Review – Severance, by Ling Ma


Severance
by Ling Ma

Genre: Science Fiction, Dystopia

Length: 304 Pages

Release date: August 14, 2018

Synopsis: 

An offbeat office novel turns apocalyptic satire as a young woman transforms from orphan to worker bee to survivor

Candace Chen, a millennial drone self-sequestered in a Manhattan office tower, is devoted to routine. With the recent passing of her Chinese immigrant parents, she’s had her fill of uncertainty. She’s content just to carry on: She goes to work, troubleshoots the teen-targeted Gemstone Bible, watches movies in a Greenpoint basement with her boyfriend.

So Candace barely notices when a plague of biblical proportions sweeps New York. Then Shen Fever spreads. Families flee. Companies halt operations. The subways squeak to a halt. Her bosses enlist her as part of a dwindling skeleton crew with a big end-date payoff. Soon entirely alone, still unfevered, she photographs the eerie, abandoned city as the anonymous blogger NY Ghost.

Candace won’t be able to make it on her own forever, though. Enter a group of survivors, led by the power-hungry IT tech Bob. They’re traveling to a place called the Facility, where, Bob promises, they will have everything they need to start society anew. But Candace is carrying a secret she knows Bob will exploit. Should she escape from her rescuers?

A send-up and takedown of the rituals, routines, and missed opportunities of contemporary life, Ling Ma’s Severance is a moving family story, a quirky coming-of-adulthood tale, and a hilarious, deadpan satire. Most important, it’s a heartfelt tribute to the connections that drive us to do more than survive.

rating

three

Severance feels like a zombie story that very much does not want to call itself a zombie story. While the people infected with Shen Fever don’t go around trying to eat brains, there is a very zombie-like quality to their mindless repetition of rote tasks. Then again, the narrator has a bit of a zombie-like quality to her as well, as do a lot of the work-obsessed people huddled together in New York City before the fever breaks out. (And, my God, does Ling Ma hammer that point home. The parallels between the meaningless rate race and the actual zombies are brought up so many times it seems like the author was afraid the readers would miss it.)

The overall tone of the novel may be best described as “sleepy,” which is an interesting choice for an apocalyptic novel, but I suppose it meshes well with the characterization of Candace. Prior to the fever breaking out, she was whiling away her youth in an office job she had more or less fallen into and didn’t particularly enjoy, but endured for the stability it offered.

Structurally, the novel bounces around a lot in time, which was somewhat disorienting at times. For the most part, it switches back and forth between Candace’s time working in her office and her later travels with a small band of remaining survivors. At one point, it switches without warning to give the backstory of her parents, detailing their coming to America from China and her mother’s struggle to adjust.

I think that the cultural aspects of the novel were one of its major strengths. Candace’s status as an immigrant is important to the story in a lot of ways, and her experience as someone who came to America as a child contrasted sharply with that of her parents. China would always be home to them. Despite being born there, Candace felt less connection, and struggling to speak Mandarin on an adult level became a source of embarrassment for her. I always find stories of first generation immigrants interesting, particularly the exploration of what it’s like to be essentially sandwiched between to cultures, and I thought this was something Ling Ma handled very well.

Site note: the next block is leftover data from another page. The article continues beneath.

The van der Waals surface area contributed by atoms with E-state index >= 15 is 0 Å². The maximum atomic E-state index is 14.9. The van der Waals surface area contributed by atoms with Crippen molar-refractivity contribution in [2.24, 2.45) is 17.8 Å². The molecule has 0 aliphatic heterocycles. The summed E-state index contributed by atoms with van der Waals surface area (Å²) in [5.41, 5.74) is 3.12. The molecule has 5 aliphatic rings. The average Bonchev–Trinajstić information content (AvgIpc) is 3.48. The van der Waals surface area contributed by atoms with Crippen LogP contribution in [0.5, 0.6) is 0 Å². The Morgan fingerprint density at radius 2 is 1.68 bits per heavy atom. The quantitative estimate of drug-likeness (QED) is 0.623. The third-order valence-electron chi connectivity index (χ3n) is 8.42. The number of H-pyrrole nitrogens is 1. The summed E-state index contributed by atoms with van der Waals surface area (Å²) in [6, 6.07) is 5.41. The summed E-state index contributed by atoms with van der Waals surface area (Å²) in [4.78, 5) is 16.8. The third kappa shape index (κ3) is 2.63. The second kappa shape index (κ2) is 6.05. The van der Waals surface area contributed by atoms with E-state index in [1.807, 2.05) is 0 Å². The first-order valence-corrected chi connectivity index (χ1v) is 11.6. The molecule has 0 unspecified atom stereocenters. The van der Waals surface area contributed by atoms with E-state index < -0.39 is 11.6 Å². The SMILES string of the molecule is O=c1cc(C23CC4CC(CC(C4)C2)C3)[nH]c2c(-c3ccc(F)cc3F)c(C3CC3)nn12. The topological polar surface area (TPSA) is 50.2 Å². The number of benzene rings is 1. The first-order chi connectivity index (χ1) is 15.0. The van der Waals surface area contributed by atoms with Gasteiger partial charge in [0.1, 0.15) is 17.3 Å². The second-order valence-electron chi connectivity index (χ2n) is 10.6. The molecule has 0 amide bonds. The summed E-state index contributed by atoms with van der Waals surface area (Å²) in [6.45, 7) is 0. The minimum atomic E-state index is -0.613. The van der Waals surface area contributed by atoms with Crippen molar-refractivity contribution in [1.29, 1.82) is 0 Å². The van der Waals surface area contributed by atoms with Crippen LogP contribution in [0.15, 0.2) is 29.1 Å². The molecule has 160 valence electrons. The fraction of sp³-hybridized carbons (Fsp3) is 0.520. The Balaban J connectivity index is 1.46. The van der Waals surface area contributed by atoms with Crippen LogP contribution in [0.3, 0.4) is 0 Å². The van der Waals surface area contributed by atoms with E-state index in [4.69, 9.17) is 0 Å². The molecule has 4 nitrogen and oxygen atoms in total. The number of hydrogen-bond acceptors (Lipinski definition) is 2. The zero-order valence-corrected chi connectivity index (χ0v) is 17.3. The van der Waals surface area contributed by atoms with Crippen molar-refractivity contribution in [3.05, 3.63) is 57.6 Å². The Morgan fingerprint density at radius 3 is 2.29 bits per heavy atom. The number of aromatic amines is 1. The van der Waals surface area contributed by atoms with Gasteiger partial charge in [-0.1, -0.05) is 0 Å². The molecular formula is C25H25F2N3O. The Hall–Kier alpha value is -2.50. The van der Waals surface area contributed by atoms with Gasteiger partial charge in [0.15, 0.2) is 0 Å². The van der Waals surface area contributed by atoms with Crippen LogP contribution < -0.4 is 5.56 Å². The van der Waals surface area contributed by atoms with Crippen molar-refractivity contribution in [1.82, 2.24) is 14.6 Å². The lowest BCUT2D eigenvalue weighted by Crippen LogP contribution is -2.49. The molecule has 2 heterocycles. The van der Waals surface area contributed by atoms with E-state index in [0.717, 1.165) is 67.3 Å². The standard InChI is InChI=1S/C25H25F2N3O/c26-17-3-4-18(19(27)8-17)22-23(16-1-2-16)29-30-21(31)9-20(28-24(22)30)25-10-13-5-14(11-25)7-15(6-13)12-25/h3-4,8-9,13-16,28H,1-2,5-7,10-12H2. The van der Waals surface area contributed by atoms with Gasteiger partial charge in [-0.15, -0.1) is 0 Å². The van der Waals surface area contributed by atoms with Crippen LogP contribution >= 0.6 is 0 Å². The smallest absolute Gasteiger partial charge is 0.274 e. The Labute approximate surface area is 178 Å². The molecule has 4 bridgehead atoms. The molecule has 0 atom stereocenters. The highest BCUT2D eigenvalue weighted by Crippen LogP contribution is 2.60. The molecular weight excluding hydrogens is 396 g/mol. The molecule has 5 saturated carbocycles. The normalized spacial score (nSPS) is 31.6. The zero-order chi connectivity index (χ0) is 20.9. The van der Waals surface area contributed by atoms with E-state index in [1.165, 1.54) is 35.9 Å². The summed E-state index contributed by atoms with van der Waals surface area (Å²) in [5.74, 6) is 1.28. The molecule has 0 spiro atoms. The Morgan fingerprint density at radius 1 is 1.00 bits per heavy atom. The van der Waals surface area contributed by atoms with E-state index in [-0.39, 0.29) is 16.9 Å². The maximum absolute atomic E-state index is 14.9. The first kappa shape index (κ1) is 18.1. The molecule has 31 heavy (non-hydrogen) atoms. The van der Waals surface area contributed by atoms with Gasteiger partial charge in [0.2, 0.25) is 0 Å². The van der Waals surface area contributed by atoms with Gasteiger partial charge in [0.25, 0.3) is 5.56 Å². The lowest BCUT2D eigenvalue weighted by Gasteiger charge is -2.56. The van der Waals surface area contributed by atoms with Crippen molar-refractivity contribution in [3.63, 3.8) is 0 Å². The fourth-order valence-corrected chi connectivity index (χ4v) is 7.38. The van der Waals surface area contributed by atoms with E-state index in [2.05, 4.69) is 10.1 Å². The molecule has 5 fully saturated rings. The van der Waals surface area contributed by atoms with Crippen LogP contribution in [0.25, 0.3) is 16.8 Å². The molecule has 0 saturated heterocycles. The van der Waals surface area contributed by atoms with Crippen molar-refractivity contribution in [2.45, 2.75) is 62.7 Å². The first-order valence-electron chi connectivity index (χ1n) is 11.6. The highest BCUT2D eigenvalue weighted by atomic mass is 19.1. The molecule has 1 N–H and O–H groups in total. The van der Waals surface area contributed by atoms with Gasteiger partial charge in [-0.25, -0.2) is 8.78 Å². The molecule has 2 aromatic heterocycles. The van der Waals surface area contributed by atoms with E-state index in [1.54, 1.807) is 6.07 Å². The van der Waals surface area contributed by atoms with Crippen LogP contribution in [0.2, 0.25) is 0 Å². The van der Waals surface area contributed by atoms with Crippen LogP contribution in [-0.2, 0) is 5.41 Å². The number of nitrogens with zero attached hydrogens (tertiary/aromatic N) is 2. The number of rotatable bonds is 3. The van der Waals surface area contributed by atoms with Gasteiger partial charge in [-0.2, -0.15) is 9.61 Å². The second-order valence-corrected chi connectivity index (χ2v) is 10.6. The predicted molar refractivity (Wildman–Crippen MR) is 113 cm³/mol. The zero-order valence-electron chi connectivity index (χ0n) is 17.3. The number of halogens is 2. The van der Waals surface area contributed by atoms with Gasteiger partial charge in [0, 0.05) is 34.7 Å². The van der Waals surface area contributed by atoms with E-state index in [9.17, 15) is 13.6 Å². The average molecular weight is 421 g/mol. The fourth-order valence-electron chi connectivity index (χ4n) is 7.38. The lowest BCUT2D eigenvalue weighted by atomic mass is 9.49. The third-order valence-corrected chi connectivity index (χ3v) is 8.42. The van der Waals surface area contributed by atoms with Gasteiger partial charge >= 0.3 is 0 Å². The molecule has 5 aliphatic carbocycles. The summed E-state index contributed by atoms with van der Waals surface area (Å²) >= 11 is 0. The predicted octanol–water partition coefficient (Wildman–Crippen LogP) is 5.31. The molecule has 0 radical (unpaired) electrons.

Overall, I enjoyed Severance, but found it somewhat lacking in terms of plot. The lack of structure in terms of timelines left things feeling somewhat disconnected, and it began to get very repetitive when it came to the point of drawing parallels between the drone-like qualities of both the fevered and healthy people in the story.

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Thank you for reading! What was the last book you read that dealt with an apocalyptic scenario? Let me know in the comments!

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Review – The Rule of One, by Ashley Saunders & Leslie Saunders

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The Rule of One by Ashley Saunders & Leslie Saunders

Genre: YA, Dystopia

Length: 258 Pages

Release date: October 1, 2018

Publisher: Skyscrape

Synopsis: 

In their world, telling the truth has become the most dangerous crime of all.

In the near-future United States, a one-child policy is ruthlessly enforced. Everyone follows the Rule of One. But Ava Goodwin, daughter of the head of the Texas Family Planning Division, has a secret—one her mother died to keep and her father has helped to hide for her entire life.

She has an identical twin sister, Mira.

For eighteen years Ava and Mira have lived as one, trading places day after day, maintaining an interchangeable existence down to the most telling detail. But when their charade is exposed, their worst nightmare begins. Now they must leave behind the father they love and fight for their lives.

Branded as traitors, hunted as fugitives, and pushed to discover just how far they’ll go in order to stay alive, Ava and Mira rush headlong into a terrifying unknown.

rating

fourI received an ARC of this book in exchange for an honest review. All opinions are my own and are not influenced by the publisher.